• Also, it is not clear how FABP4 regulates PPARG and .CC-BY-NC-ND 4.0 International licenseavailable under a (which was not certified by peer review) is the author/funder, who has granted bioRxiv a license to display the preprint in perpetuity.

RESULTS

  • FABP4 is needed for adipogenesis in vitro and in vivo Previous studies suggested that FABP4 and PPARG are in a positive feedback relationship [18,20,23,25] (Fig 1A).
  • This analysis showed that cells that go on to differentiate according to their PPARG levels (blue traces in Fig 2C, left) also started to increase their FABP4 levels before they reach the threshold and then increase much more strongly after they reach the threshold (red traces in Fig 2C, right).
  • Previous studies using bulk-cell approaches such as Western blots to quantify FABP4 expression during adipogenesis lacked the sensitivity to observe the small early FABP4 increase that occurs only in the subset of cells that differentiate which is likely the reason why it has been commonly thought that FABP4 is only downstream of PPARG and is induced late in adipogenesis after the critical signaling events for differentiation have already happened [34].
  • Since FABP4 can directly bind to PPARG in the presence of lipid , it is conceivable that the binding may increase PPARG expression indirectly by stabilizing PPARG.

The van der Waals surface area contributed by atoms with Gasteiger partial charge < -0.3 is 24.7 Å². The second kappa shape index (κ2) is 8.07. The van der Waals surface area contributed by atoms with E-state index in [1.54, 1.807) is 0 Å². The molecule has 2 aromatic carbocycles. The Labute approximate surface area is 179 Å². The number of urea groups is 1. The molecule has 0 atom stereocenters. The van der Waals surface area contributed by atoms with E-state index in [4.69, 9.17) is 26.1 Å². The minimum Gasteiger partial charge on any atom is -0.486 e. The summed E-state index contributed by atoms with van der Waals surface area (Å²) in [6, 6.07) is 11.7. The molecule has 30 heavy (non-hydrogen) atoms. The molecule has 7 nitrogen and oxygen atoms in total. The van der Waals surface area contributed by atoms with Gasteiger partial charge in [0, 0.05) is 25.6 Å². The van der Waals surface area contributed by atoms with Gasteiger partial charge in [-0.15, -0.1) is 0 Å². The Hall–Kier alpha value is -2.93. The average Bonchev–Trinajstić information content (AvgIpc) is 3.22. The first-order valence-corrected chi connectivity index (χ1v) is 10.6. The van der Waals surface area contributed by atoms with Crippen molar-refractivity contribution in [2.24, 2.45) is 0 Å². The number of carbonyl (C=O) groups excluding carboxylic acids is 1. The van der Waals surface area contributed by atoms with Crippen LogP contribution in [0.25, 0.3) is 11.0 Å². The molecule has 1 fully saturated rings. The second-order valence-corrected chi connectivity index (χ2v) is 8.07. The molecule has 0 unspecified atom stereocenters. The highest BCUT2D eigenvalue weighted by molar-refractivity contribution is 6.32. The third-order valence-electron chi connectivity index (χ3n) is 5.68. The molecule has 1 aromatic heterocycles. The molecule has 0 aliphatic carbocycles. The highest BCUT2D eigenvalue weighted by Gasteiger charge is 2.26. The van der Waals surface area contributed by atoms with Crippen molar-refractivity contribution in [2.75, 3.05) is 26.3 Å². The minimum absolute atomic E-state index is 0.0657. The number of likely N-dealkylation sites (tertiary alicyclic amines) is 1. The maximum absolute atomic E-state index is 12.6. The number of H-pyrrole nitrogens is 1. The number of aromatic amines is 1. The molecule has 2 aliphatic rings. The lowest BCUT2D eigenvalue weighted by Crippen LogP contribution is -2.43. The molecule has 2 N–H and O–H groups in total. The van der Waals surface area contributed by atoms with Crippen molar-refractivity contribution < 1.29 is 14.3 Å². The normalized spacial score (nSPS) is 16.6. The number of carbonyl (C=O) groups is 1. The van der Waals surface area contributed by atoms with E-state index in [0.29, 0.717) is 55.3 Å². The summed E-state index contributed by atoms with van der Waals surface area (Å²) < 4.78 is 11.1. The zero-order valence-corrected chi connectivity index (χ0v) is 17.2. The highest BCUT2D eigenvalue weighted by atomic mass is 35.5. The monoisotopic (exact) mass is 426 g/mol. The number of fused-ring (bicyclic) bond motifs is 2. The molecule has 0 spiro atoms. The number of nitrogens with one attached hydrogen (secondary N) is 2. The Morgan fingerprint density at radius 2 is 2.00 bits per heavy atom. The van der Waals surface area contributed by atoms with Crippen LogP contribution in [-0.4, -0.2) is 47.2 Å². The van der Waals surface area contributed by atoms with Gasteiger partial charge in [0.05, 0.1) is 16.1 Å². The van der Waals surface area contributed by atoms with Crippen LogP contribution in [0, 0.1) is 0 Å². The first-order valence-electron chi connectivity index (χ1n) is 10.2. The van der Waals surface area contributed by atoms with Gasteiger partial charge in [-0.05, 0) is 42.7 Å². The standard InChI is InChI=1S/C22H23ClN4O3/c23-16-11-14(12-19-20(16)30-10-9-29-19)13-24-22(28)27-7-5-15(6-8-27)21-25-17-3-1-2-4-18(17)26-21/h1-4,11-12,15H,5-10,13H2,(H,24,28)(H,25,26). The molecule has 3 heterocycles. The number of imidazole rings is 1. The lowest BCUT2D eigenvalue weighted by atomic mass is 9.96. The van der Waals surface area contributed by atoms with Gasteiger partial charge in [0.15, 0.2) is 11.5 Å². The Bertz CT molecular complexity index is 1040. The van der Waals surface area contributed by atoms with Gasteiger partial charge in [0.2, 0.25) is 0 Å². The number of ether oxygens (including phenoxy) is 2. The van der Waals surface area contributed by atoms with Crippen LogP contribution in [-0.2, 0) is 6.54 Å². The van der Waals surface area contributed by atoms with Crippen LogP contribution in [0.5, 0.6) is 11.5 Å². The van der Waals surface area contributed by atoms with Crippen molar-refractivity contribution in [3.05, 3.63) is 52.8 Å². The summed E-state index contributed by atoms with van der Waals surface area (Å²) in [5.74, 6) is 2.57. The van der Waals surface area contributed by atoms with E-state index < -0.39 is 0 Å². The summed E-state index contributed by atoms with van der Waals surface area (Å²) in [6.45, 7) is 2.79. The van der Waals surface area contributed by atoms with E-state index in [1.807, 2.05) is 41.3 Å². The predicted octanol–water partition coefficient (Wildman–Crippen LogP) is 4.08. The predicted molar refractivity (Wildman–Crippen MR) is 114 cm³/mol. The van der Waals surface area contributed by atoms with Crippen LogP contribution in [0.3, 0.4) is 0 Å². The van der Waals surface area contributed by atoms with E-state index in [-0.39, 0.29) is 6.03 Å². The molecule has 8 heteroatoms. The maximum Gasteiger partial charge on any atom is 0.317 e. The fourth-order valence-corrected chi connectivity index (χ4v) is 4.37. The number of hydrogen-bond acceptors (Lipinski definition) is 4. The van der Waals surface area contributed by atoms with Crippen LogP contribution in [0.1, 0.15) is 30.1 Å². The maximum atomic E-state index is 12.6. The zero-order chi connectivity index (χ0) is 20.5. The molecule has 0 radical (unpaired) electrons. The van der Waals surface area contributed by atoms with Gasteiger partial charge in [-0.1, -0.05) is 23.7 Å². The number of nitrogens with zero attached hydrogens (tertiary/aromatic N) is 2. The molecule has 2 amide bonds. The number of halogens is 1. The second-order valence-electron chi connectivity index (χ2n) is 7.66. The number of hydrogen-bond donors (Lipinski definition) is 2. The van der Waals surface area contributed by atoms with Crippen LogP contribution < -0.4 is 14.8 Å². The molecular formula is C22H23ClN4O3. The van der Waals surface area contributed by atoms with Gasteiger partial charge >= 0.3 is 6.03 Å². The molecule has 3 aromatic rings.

• In condition 1 (Fig 6D), the authors compared wildtype OP9 preadipocyte cells which expressed FABP4 versus to OP9 cells in which FABP4 had been knocked out (FABP4-KO cells from Fig. 1D).

DISCUSSION

  • The authors study focuses on a general question how cells ensure that they assume and maintain a specific terminally differentiated state given that differentiating cells typically have multiple cell-fate options and there is also cellular plasticity with cells being able to transition between different reversible progenitor states.
  • The authors rationale for focusing on FABP4 was previous evidence that FABP4 may regulate PPARG expression and/or activity [18,20,23,25] and that FABP4 is highly expressed specifically in adipocytes [15].
  • CC-BY-NC-ND 4.0 International licenseavailable under a (which was not certified by peer review) is the author/funder, who has granted bioRxiv a license to display the preprint in perpetuity.
  • The authors study further addressed the question of how FABP4 can regulate PPARG since previous studies have yielded contradictory results.
  • This first appeared to contradict earlier results which showed that WT cells, FABP4/FABP5 KO cells, FABP4/FABP5 KO cells can still effectively differentiate when rosiglitazone was added along with the DMI.

AUTHOR CONTRIBUTIONS

  • Z.B., S.T., A.R., M.L.Z., and M.N.T. designed and carried out experiments and analyzed data.
  • F.B.K. designed experiments and contributed to the discussion.
  • Z.B., T.C., and M.N.T. wrote the manuscript with input from all authors.